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Liz Claiborne Inc. is said to be close to a deal to sell the Ellen Tracy brand to a consortium led by Windsong Brands, a Westport, Conn.-based private equity firm.
This story first appeared in the January 7, 2008 issue of WWD. Subscribe Today.
A source familiar with the talks said a deal is “close” to completion. Another financial source used the term “imminent” to describe the pending transaction.
WWD reported on Nov. 1 that Windsong was among those said to be bidding for the brand.
A source close to the talks said Windsong is coleading the consortium with the Radius Group, but declined to provide more information. Other investors in the consortium are a private investment group led by Barry Sternlicht and American Capital Strategies Ltd.
The sources said the parties are in the latter stages of due diligence. It is believed the investment group and the apparel giant already have agreed on price, but the dollar figure could not be learned by press time.
Executives at Claiborne and Windsong both declined comment.
Sternlicht is chairman and chief executive officer of Starwood Capital Group, a real estate investment and private equity firm he formed in 1991. Starwood has headquarters in Greenwich, Conn. Sternlicht founded Starwood Hotels & Resorts Worldwide Inc. He also led the expansion of the W Hotels brand, as well as the St. Regis.
American Capital is no stranger to fashion for Baby Boomers. It recently bought Appleseeds Brands, a private label apparel brand for women and men ages 55 and older.
Ellen Tracy was bought by Claiborne in September 2002 for about $180 million, ending the brand’s 53-year run as a private firm. Company founder Herbert Gallen continued to serve as chairman, and his wife, Linda Allard, remained as design director, until their retirement in 2003. Gallen passed away last September at age 92.
In its heyday, Ellen Tracy was a powerhouse with annual volume of $300 million. At the time of its sale to Claiborne, annual volume was around $200 million, according to industry sources.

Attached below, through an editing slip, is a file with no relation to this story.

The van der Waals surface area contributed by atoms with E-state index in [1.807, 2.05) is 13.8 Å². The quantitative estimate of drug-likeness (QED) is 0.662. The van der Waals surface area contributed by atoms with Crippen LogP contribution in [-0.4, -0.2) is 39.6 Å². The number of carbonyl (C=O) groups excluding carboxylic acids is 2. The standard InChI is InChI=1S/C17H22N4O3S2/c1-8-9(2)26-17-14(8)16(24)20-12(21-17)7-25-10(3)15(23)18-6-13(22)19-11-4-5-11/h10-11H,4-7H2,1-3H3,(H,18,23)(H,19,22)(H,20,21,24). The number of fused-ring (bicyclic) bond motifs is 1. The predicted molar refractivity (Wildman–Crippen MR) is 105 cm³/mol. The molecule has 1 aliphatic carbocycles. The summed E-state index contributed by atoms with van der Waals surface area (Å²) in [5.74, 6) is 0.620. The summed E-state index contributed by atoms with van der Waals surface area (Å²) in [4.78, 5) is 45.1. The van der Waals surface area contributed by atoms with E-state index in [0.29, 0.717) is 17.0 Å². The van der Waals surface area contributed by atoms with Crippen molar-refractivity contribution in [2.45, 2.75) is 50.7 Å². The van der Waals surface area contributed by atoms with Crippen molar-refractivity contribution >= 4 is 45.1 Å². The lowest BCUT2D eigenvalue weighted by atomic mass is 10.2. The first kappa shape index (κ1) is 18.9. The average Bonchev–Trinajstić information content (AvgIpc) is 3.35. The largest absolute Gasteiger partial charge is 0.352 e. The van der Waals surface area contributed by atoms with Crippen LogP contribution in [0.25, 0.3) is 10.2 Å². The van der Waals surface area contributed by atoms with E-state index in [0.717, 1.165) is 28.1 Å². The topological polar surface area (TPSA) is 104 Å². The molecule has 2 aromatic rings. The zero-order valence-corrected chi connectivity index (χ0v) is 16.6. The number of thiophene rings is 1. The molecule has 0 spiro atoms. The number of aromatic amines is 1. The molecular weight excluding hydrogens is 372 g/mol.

One industry source said, “Ellen Tracy was once a great brand, but became a shadow of what it used to be after its sale to Claiborne, due in part to the retirement of Gallen and Allard.” The source cited Allard as the driving force behind the brand. He noted that the current “volume is believed to have dropped to around $100 million.”
“We think it is one of the foremost trademarks with a great history,” said Andrew Jassin, managing director of the New York consulting firm Jassin O’Rourke Group. “It is the first brand that existed in the bridge zone. It has always been known, up until recently, for great fabric and styling. The Ellen Tracy brand has a loyal Baby and Echo Boomer customer mix who have been disappointed since the sale of Ellen Tracy to Liz Claiborne.”
Jassin believes Tracy could once again be one of the premier American women’s brands provided it is “run properly and licensed out” appropriately.
“There are line extensions that could be expanded to include better footwear and jewelry and through all of the fashion zones. What the Ellen Tracy brand needs is better marketing to get back to its roots. It has a loyal customer waiting for new product to come back to the market,” he said.
Windsong focuses on investments in leading middle-market consumer companies that own strong recognizable brands. The fund makes minority investments in both public and private companies. Windsong Brands has partnered with others in investments in Joe’s Jeans and Caribbean Joe. Its founder, chairman and ceo is William Sweedler.
Prior to founding Windsong, Sweedler was president and ceo of Joe Boxer, now a wholly owned division of the Iconix Brand Group. He also was a founder of Windsong Allegiance Group, an apparel manufacturer and brand manager, a firm in which he still retains the role of chairman. WAG owns, manages or licenses the brands Como Sport, PRX Performance, Calvin Klein Golf, Joseph Abboud Classics and Pivot Rules.
Sources familiar with the consortium said the investors want to bring the Ellen Tracy brand back up to the better bridge category.
A sale of Tracy would almost complete the $4.99 billion Claiborne’s program of disposals of underperforming or noncore brands in its drive to focus on “power brands.” In September, the group sold four moderate brands — Emma James, Tapemeasure, JH Collectibles and Intuitions — to the Regatta division of Li & Fung USA, a subsidiary of Li & Fung Ltd., for an undisclosed amount.
Sources said Dana Buchman most likely will not be sold since, as reported last month, Claiborne now is leaning toward licensing the bridge brand to a retailer. Claiborne executives declined comment.